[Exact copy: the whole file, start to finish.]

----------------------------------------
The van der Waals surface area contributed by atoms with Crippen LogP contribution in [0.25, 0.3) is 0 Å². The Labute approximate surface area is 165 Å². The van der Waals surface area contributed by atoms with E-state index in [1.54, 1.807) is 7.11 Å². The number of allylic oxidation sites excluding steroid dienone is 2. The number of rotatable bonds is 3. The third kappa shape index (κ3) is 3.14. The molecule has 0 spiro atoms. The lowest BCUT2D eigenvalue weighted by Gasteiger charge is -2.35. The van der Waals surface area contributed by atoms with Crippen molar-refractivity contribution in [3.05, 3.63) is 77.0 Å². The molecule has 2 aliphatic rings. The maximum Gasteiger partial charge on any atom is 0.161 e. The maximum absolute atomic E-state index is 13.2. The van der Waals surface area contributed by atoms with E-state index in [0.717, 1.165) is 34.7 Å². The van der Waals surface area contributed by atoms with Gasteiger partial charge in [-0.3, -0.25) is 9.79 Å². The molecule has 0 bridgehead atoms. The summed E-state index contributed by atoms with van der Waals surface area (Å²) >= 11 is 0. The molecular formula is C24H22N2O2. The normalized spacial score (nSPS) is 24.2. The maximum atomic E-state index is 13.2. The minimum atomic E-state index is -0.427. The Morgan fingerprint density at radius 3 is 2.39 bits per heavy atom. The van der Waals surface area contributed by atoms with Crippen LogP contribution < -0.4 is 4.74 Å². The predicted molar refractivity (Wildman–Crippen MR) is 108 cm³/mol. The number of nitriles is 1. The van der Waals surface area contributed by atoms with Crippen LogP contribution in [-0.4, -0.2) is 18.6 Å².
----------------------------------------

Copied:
The van der Waals surface area contributed by atoms with Crippen LogP contribution in [0.25, 0.3) is 0 Å². The Labute approximate surface area is 165 Å². The van der Waals surface area contributed by atoms with E-state index in [1.54, 1.807) is 7.11 Å². The number of allylic oxidation sites excluding steroid dienone is 2. The number of rotatable bonds is 3. The third kappa shape index (κ3) is 3.14. The molecule has 0 spiro atoms. The lowest BCUT2D eigenvalue weighted by Gasteiger charge is -2.35. The van der Waals surface area contributed by atoms with Crippen molar-refractivity contribution in [3.05, 3.63) is 77.0 Å². The molecule has 2 aliphatic rings. The maximum Gasteiger partial charge on any atom is 0.161 e. The maximum absolute atomic E-state index is 13.2. The van der Waals surface area contributed by atoms with E-state index in [0.717, 1.165) is 34.7 Å². The van der Waals surface area contributed by atoms with Gasteiger partial charge in [-0.3, -0.25) is 9.79 Å². The molecule has 0 bridgehead atoms. The summed E-state index contributed by atoms with van der Waals surface area (Å²) >= 11 is 0. The molecular formula is C24H22N2O2. The normalized spacial score (nSPS) is 24.2. The maximum atomic E-state index is 13.2. The minimum atomic E-state index is -0.427. The Morgan fingerprint density at radius 3 is 2.39 bits per heavy atom. The van der Waals surface area contributed by atoms with Crippen LogP contribution < -0.4 is 4.74 Å². The predicted molar refractivity (Wildman–Crippen MR) is 108 cm³/mol. The number of nitriles is 1. The van der Waals surface area contributed by atoms with Crippen LogP contribution in [-0.4, -0.2) is 18.6 Å².